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Mark Carney, the Governor of The Bank of Canada, listens and answers questions during a press conference that followed a speech he delivered to the Greater Kitchener-Waterloo Chamber of Commerce in Kitchener-Waterloo, April 2, 2012.

Deborah Baic/The Globe and Mail

Bank of Canada Governor Mark Carney has ruled out ever running the Bank of England, disappointing punters who are betting the British government would be forced to turn to a former colony to find an adequate candidate to oversee its troubled financial industry.

The Financial Times reported in April that Mr. Carney had been approached to lead the Bank of England when the term of the current governor, Mervyn King, ends next year. Mr. Carney denied anything of the sort had occurred, but the rumour refused to die.

That's partly because Mr. Carney was less definitive on whether the prospect of taking over one of the world's oldest central banks held some appeal. The story had an air of plausibility because Mr. Carney has a British wife, and because he attended the University of Oxford and worked in London as a banker with Goldman Sachs Group Inc. Speculation gathered pace in recent weeks as evidence surfaced that the Bank of England did little to stop chronic abuse of the Libor, a global benchmark lending rate set in London. As head of the Financial Stability Board, an international body that oversees global financial regulation, Mr. Carney came to be seen by some as capable of restoring London's reputation as the world's leading banking centre. On Wednesday, Paddy Power, an online betting site, was giving six-to-one odds that Mr. Carney would be the next Bank of England governor, compared with 10 to one in mid-April.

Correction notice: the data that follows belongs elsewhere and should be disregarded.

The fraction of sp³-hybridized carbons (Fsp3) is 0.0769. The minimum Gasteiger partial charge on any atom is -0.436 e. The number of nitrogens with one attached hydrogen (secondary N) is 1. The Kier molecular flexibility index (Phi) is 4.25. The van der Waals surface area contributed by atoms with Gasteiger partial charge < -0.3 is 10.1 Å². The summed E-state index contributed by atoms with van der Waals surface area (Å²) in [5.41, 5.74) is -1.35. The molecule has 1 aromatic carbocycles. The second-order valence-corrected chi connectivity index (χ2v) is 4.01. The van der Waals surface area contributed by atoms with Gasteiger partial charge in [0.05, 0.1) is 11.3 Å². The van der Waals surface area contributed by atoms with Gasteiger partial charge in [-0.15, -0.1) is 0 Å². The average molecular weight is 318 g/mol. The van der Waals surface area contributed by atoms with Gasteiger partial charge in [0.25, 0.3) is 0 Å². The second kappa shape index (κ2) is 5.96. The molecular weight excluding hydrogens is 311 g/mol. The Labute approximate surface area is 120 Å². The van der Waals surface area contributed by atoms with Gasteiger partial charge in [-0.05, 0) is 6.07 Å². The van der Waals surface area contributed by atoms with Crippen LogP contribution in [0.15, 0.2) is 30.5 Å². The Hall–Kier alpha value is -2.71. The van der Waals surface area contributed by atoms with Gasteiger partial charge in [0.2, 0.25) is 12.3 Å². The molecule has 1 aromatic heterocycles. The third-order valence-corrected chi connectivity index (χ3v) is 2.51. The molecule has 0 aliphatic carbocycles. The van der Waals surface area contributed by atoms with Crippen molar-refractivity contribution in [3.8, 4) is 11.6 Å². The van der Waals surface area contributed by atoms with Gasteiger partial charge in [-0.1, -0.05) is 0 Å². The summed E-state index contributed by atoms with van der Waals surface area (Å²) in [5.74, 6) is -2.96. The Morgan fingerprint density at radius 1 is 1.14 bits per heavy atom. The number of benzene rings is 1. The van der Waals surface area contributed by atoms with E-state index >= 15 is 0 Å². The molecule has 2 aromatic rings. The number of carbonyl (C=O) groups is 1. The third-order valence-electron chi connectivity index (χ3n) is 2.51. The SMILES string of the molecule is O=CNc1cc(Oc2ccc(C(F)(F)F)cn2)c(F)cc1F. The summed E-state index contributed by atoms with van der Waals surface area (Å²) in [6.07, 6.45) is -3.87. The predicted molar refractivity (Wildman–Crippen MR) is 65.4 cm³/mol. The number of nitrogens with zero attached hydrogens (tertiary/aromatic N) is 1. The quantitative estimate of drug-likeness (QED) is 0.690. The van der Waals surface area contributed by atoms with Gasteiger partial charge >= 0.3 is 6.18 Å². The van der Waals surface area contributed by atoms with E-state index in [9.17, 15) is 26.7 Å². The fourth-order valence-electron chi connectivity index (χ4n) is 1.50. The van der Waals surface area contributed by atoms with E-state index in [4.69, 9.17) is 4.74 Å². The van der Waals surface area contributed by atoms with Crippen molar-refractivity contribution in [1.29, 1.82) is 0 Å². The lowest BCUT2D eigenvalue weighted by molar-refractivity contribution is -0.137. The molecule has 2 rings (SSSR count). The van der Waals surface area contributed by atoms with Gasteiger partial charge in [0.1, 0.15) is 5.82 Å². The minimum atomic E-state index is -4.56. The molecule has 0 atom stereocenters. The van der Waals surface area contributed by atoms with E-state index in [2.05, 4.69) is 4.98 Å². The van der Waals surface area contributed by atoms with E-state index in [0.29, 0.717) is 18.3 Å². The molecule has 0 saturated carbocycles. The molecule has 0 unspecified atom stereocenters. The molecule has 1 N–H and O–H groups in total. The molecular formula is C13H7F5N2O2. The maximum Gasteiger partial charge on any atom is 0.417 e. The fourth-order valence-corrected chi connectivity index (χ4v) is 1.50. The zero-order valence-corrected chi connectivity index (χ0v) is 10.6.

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Those odds are about to become longer.

In an interview with the British Broadcasting Corp. in London on Wednesday, Mr. Carney stated clearly for the first time that he was not in the running to lead the Bank of England.

"I'm very focused on my post at the Bank of Canada and the Financial Stability Board, and I look forward to working with the new or the next governor of the Bank of England," Mr. Carney said, according to a transcript of his appearance on the BBC show Hardtalk.

The host followed up by asking whether that was a "no, or a never?" Mr. Carney replied, "It's both, it's both. How's that?"

Mr. Carney's interlocutor tried one more time: "It's never?" Mr. Carney: "Yes."

That could be enough to put an end to the Bank of England rumours, removing a distraction as Mr. Carney focuses on addressing the Libor scandal in his capacity as head of the Financial Stability Board, and timing an eventual interest-rate increase at home.

"Interest rates are one per cent in Canada, that's very low," Mr. Carney said in the interview.

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